1. The Start – Day One
    1. Stir together equal parts water and flour – about 150 grams of each is a good starting off point.  Your mixture should have the consistency of pancake batter, this is your eyeballing rule of thumb, if the mixture is too wet add some more flour, likewise, if the mixture is too dry add a little more flour.  Don’t over think it.  This process is surprisingly forgiving.
    2. Find an out of the way spot in your kitchen to store your starter.  The warmer the better, and make sure that space is well ventilated with fresh air moving through.
    3. Cover your starter with a kitchen towel, or some other cloth.  You want to allow the air to get though while also offering some protection from the larger particles bouncing around your kitchen.
  2. Maturing your Starter – Day Two through… however long it takes.
    1. Feed your starter everyday with equal amounts of flour and water – about 50 grams of each if you’d like to weigh it.
    2. Every few days transfer the mixture into a clean bowl and cover it with a clean cloth.
    3. After a few days (or a few weeks in a colder setting) your mixture should begin to rise and fall, and it’s smell will change from a sour pungent scent to a sweeter fermented aroma.  Again, depending on the temperature of the kitchen and the abundance of wild yeast spores, this stage of the process can take anywhere from a few days to several weeks.  Keep up the feeding until your starter shows signs of a regularly rising and falling after each feeding.
    4. Once your starter shows signs of a steady rise and fall, you’ve achieved a mature starter.  This is the state in which you should actively try to maintain your starter – the base line.  It’s from this point that you can begin to turn your starter into leaven.  This is also the point at which you can begin to store and abandon your starter for a few days without entirely reversing the process.  You can tightly seal your starter, and leave it at room temperature for about a week, before returning to the regular feedings and rebuilding it’s activity.  If you amass too much starter, and don’t want to waste it or don’t have the time to convert it into leaven and bread, you can easily add it into other baked goods such as muffins, pancakes, or waffles.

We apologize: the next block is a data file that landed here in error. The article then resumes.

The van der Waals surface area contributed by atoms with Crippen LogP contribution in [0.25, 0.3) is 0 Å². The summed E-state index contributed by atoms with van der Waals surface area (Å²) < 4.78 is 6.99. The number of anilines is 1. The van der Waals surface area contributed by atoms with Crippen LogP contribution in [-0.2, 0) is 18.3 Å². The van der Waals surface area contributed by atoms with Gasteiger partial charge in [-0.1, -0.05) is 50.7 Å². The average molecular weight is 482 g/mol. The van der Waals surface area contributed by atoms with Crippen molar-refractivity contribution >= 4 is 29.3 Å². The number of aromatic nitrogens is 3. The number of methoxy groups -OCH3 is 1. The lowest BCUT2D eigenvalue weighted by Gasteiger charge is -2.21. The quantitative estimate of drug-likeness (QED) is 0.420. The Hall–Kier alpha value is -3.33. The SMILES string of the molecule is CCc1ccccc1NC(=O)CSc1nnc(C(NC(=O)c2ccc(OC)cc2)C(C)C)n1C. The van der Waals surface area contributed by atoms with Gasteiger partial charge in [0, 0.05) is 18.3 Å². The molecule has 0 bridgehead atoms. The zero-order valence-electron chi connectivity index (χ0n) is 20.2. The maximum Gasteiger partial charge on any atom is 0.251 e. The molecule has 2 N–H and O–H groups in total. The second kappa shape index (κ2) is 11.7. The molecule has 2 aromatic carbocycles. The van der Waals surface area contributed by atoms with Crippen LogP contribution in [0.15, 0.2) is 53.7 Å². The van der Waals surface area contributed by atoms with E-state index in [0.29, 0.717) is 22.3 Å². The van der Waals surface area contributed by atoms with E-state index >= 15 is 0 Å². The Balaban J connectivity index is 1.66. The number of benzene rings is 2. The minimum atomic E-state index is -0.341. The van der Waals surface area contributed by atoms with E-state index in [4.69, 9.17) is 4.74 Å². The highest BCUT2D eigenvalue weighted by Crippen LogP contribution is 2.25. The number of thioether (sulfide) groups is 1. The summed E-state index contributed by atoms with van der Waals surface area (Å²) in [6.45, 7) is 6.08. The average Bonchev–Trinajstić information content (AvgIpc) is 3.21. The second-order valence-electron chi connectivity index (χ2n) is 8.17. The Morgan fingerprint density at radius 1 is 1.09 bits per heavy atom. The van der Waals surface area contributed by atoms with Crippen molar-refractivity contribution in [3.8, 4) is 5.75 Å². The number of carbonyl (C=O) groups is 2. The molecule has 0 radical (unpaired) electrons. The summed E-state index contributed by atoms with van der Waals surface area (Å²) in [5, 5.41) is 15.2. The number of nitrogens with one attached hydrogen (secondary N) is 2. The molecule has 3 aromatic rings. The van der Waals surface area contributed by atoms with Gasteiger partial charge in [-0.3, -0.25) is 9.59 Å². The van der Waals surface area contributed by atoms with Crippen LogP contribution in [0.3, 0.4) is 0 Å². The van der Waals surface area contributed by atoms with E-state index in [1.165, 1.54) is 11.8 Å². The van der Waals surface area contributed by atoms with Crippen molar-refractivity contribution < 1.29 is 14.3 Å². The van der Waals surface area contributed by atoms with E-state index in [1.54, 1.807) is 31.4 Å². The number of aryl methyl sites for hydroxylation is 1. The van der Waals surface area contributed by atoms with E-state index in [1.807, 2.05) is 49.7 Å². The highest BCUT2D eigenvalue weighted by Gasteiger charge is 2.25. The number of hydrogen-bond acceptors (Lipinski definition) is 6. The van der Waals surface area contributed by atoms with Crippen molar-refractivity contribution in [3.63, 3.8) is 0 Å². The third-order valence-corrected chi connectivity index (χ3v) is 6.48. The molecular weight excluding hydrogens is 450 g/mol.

3. Leaven for your Bread
    1. A couple of days before you want to bake bread, you are going to begin to increase the activity of your mature yeast starter by feeding it twice a day, once in the morning and once in the evening.
    2. There’s an easy way to test the readiness of your leaven.  Drop a glob of the leaven into a glass of water, and if the leaven floats (even if its hovering right under the water line) it’s ready for baking.
  4. Baking Bread from your Leaven
    1. I have found that baking bread with a wild yeast leavening it is very similar to baking bread with commercial yeast, with a few notable exceptions.  I have also been able to easily adapt some of my commercial yeast recipes to this method of baking by simply treating my leavening as the base sponge for my bread.  Here are a few key tips and notes that I have amassed concerning this process:
      1. Beware of the salt.  Bacteria, including yeast, is very sensitive to salt.  To avoid reducing the efficacy of the yeast add in the salt after most of the other ingredients.  I have found that adding the salt after half of the required flour has been mixed in works well.
      2. Use bread flour or other flours that have a slightly higher gluten content then your regular all purpose flour. The wild yeast needs that additional bit of elasticity to retain it’s form.